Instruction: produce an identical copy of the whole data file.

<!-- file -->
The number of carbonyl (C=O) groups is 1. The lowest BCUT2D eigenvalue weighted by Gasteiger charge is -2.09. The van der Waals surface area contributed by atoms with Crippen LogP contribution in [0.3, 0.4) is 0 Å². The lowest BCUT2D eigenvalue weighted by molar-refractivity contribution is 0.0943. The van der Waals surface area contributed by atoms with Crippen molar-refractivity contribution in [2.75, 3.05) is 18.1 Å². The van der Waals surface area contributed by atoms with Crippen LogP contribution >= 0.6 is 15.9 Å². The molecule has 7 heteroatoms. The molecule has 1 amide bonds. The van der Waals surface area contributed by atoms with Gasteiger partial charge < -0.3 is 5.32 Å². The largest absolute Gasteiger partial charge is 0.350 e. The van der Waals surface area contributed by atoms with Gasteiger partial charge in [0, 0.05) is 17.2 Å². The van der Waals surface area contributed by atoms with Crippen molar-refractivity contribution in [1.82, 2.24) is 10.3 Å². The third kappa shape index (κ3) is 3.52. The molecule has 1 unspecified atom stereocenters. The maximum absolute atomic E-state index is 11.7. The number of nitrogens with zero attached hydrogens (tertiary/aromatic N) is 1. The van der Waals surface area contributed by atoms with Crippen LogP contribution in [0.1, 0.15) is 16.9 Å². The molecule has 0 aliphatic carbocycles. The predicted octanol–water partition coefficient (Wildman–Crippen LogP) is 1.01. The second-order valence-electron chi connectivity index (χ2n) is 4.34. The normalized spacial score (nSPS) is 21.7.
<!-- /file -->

The number of carbonyl (C=O) groups is 1. The lowest BCUT2D eigenvalue weighted by Gasteiger charge is -2.09. The van der Waals surface area contributed by atoms with Crippen LogP contribution in [0.3, 0.4) is 0 Å². The lowest BCUT2D eigenvalue weighted by molar-refractivity contribution is 0.0943. The van der Waals surface area contributed by atoms with Crippen molar-refractivity contribution in [2.75, 3.05) is 18.1 Å². The van der Waals surface area contributed by atoms with Crippen LogP contribution >= 0.6 is 15.9 Å². The molecule has 7 heteroatoms. The molecule has 1 amide bonds. The van der Waals surface area contributed by atoms with Gasteiger partial charge < -0.3 is 5.32 Å². The largest absolute Gasteiger partial charge is 0.350 e. The van der Waals surface area contributed by atoms with Gasteiger partial charge in [0, 0.05) is 17.2 Å². The van der Waals surface area contributed by atoms with Crippen molar-refractivity contribution in [1.82, 2.24) is 10.3 Å². The third kappa shape index (κ3) is 3.52. The molecule has 1 unspecified atom stereocenters. The maximum absolute atomic E-state index is 11.7. The number of nitrogens with zero attached hydrogens (tertiary/aromatic N) is 1. The van der Waals surface area contributed by atoms with Crippen LogP contribution in [0.1, 0.15) is 16.9 Å². The molecule has 0 aliphatic carbocycles. The predicted octanol–water partition coefficient (Wildman–Crippen LogP) is 1.01. The second-order valence-electron chi connectivity index (χ2n) is 4.34. The normalized spacial score (nSPS) is 21.7.